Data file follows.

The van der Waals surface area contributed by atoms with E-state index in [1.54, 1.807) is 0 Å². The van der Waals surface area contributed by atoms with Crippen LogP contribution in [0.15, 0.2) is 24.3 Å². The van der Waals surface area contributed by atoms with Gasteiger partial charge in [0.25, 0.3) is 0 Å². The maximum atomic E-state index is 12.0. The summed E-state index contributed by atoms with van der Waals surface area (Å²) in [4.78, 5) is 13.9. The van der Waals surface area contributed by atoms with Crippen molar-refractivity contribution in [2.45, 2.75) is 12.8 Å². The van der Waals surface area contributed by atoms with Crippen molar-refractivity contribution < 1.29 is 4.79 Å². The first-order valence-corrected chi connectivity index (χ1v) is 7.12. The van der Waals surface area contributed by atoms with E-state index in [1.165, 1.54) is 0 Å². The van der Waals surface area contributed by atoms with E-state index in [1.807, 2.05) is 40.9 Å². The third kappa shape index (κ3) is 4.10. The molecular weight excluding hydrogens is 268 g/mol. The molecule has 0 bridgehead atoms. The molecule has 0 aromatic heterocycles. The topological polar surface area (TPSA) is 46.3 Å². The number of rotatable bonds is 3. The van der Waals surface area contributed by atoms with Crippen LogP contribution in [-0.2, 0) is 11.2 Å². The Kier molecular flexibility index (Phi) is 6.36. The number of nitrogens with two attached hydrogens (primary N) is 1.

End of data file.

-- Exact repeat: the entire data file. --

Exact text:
The van der Waals surface area contributed by atoms with E-state index in [1.54, 1.807) is 0 Å². The van der Waals surface area contributed by atoms with Crippen LogP contribution in [0.15, 0.2) is 24.3 Å². The van der Waals surface area contributed by atoms with Gasteiger partial charge in [0.25, 0.3) is 0 Å². The maximum atomic E-state index is 12.0. The summed E-state index contributed by atoms with van der Waals surface area (Å²) in [4.78, 5) is 13.9. The van der Waals surface area contributed by atoms with Crippen molar-refractivity contribution in [2.45, 2.75) is 12.8 Å². The van der Waals surface area contributed by atoms with Crippen molar-refractivity contribution < 1.29 is 4.79 Å². The first-order valence-corrected chi connectivity index (χ1v) is 7.12. The van der Waals surface area contributed by atoms with E-state index in [1.165, 1.54) is 0 Å². The van der Waals surface area contributed by atoms with E-state index in [1.807, 2.05) is 40.9 Å². The third kappa shape index (κ3) is 4.10. The molecular weight excluding hydrogens is 268 g/mol. The molecule has 0 bridgehead atoms. The molecule has 0 aromatic heterocycles. The topological polar surface area (TPSA) is 46.3 Å². The number of rotatable bonds is 3. The van der Waals surface area contributed by atoms with Crippen LogP contribution in [-0.2, 0) is 11.2 Å². The Kier molecular flexibility index (Phi) is 6.36. The number of nitrogens with two attached hydrogens (primary N) is 1.